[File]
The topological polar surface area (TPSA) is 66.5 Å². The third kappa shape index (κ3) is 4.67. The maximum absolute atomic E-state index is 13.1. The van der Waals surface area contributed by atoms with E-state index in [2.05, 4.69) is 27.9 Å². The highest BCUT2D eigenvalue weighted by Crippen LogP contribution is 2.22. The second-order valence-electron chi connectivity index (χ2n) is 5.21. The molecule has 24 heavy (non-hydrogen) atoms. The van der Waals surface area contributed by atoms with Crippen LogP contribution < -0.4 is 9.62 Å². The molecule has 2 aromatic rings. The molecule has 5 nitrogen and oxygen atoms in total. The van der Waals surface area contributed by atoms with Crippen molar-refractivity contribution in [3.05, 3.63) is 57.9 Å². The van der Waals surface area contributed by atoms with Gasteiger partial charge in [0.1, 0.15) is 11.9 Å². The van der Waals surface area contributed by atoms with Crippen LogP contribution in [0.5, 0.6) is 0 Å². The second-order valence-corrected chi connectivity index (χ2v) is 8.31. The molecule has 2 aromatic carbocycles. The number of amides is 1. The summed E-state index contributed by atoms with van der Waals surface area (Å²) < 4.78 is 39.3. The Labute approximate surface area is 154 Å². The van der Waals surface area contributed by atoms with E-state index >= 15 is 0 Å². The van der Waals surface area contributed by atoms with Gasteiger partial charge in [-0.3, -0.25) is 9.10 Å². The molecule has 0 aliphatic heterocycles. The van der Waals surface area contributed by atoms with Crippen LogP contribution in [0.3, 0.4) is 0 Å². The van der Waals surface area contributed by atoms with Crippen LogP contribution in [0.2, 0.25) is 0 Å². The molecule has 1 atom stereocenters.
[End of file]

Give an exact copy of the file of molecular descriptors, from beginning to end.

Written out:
The topological polar surface area (TPSA) is 66.5 Å². The third kappa shape index (κ3) is 4.67. The maximum absolute atomic E-state index is 13.1. The van der Waals surface area contributed by atoms with E-state index in [2.05, 4.69) is 27.9 Å². The highest BCUT2D eigenvalue weighted by Crippen LogP contribution is 2.22. The second-order valence-electron chi connectivity index (χ2n) is 5.21. The molecule has 24 heavy (non-hydrogen) atoms. The van der Waals surface area contributed by atoms with Crippen LogP contribution < -0.4 is 9.62 Å². The molecule has 2 aromatic rings. The molecule has 5 nitrogen and oxygen atoms in total. The van der Waals surface area contributed by atoms with Crippen molar-refractivity contribution in [3.05, 3.63) is 57.9 Å². The van der Waals surface area contributed by atoms with Gasteiger partial charge in [0.1, 0.15) is 11.9 Å². The van der Waals surface area contributed by atoms with Crippen LogP contribution in [0.5, 0.6) is 0 Å². The second-order valence-corrected chi connectivity index (χ2v) is 8.31. The molecule has 2 aromatic carbocycles. The number of amides is 1. The summed E-state index contributed by atoms with van der Waals surface area (Å²) < 4.78 is 39.3. The Labute approximate surface area is 154 Å². The van der Waals surface area contributed by atoms with E-state index >= 15 is 0 Å². The van der Waals surface area contributed by atoms with Gasteiger partial charge in [-0.3, -0.25) is 9.10 Å². The molecule has 0 aliphatic heterocycles. The van der Waals surface area contributed by atoms with Crippen LogP contribution in [0.3, 0.4) is 0 Å². The van der Waals surface area contributed by atoms with Crippen LogP contribution in [0.2, 0.25) is 0 Å². The molecule has 1 atom stereocenters.